Judges are worth your money

By Eliisa Keskinen

Organizing judges for any tournament event is vital for their success, and one should very carefully mind the varying quality of the judges they hire. I have never seen any tournament marketing that they have this or that judge working for them, like one would market an event’s instructors. I know many fencers who avoid certain tournaments because they know that the judging is unacceptable. If you are organizing a tournament, judges is key; only the venue is more important to your success.

It seems many organizers start to think about judges late in the organization process, after they have settled on how many participants they can handle and such. However, when deciding the size of a tournament, figuring out how many competent judges you can afford to spread across the arenas should be one of the primary factor in deciding how many people you will accept into a tournament.

Personally I have volunteered to judge in events I am competing in, paying full fees for entry and travel while doing so. However, nowadays I focus so much on my own competitions that I don’t wish to do it, and small discounts for judges does very little to mitigate that. I want to focus fully on my own competition effort,  and spending focus and energy on judging would hurt that. Add the fact the reward is often but harsh critique and spite, and judging in events where you pay and participate looks very unattractive.

I think a better method for high-quality events is to handpick seasoned judges, known for their reliability and good calls, and even more importantly they should be compensating these key judges for their efforts. If someone is coming to an event to spend long hours judging and staffing why should they be the ones who are also covering the cost of the event? Let those who only participate bear the financial burden for those who spend their free time event after event working the most thankless job in HEMA. Of course you probably need to fill in numbers with untested or less experienced judges, but organizers should not be afraid to spend on key personnel: even one very reliable judge per mat makes a huge difference in overall judging quality, and two seasoned judges can easily carry a third who is unexperienced.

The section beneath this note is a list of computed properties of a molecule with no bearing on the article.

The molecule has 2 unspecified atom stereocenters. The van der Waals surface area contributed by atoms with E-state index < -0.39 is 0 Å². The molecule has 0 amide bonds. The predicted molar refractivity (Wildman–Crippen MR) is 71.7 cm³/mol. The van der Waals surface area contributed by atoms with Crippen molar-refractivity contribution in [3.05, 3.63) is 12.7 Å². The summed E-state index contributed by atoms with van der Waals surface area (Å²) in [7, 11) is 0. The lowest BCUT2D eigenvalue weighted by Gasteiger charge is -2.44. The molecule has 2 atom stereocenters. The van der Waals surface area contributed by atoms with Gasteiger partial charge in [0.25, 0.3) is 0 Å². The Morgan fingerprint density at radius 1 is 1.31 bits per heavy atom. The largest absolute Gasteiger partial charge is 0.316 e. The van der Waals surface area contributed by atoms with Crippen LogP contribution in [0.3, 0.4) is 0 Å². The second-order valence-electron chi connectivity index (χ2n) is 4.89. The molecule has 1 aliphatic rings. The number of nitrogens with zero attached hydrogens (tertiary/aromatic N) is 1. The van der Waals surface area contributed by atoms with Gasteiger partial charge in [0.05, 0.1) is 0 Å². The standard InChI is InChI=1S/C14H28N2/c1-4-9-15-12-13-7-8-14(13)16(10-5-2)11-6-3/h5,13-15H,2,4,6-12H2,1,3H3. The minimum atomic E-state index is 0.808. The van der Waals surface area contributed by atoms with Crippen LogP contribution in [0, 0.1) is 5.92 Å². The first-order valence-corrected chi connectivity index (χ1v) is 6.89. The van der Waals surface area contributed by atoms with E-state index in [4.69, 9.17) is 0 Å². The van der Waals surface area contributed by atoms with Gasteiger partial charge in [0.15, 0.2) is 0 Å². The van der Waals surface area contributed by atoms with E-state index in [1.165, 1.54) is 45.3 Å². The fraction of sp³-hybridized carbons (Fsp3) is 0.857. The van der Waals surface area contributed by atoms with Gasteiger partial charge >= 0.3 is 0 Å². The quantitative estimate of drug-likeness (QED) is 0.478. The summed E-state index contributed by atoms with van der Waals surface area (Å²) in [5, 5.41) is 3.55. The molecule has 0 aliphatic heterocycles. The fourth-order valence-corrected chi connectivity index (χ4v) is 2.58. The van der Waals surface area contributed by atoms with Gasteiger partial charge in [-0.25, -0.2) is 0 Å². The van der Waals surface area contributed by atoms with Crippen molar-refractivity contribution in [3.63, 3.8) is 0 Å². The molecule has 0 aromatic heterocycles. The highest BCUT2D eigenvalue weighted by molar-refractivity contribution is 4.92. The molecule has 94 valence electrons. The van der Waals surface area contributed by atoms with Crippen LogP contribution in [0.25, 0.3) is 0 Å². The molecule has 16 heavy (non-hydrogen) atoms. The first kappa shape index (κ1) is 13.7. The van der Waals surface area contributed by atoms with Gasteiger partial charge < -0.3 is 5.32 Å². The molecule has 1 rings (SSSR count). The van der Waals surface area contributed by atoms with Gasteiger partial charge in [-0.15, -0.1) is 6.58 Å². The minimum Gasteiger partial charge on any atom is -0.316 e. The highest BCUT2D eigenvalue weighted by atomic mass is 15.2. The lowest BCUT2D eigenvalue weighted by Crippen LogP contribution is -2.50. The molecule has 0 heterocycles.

It is possible to train judges so they perform better, but if someone does badly event after event and doesn’t improve regardless of training, it is better that that person does not judge at all. Avoid social or political reasons: even if someone is your best friend, or a big name in the HEMA scene, they are not necessarily a good judge. You can assign these people other tasks, such as working in tournament management or secretariat. Bad judging will tarnish the reputation of your tournament, and make for a worse experience for all.

At Helsinki Open Longsword 2014 we had 7 judges and 2 referees for one ring. Five of these were experienced staff travelling from abroad. This was made possible by us paying their expenses. For any events beyond the very small ones, flight tickets for judges is not going to increase the price of the event significantly, and at this point in the community people are often happy to volunteer if they get their travelling, lodging and food covered. If there is more than one competition in tournament, you can also ask if judge wants to participant in other one free of charge and judge in other. That is a decent deal if you cannot fully cover their travel expenses; they’re not getting paid, but at least they are not paying to work.

Organizing a good tournament is not an incredibly difficult undertaking. Have good judges and reliable staff, and you will get more participants and a good reputation. As an organizer always remember that it is you who needs the judges, and not the other way around. Never expect judges to just knock on to your door, you need to ask them to come.

Photo by Antti Kuparinen


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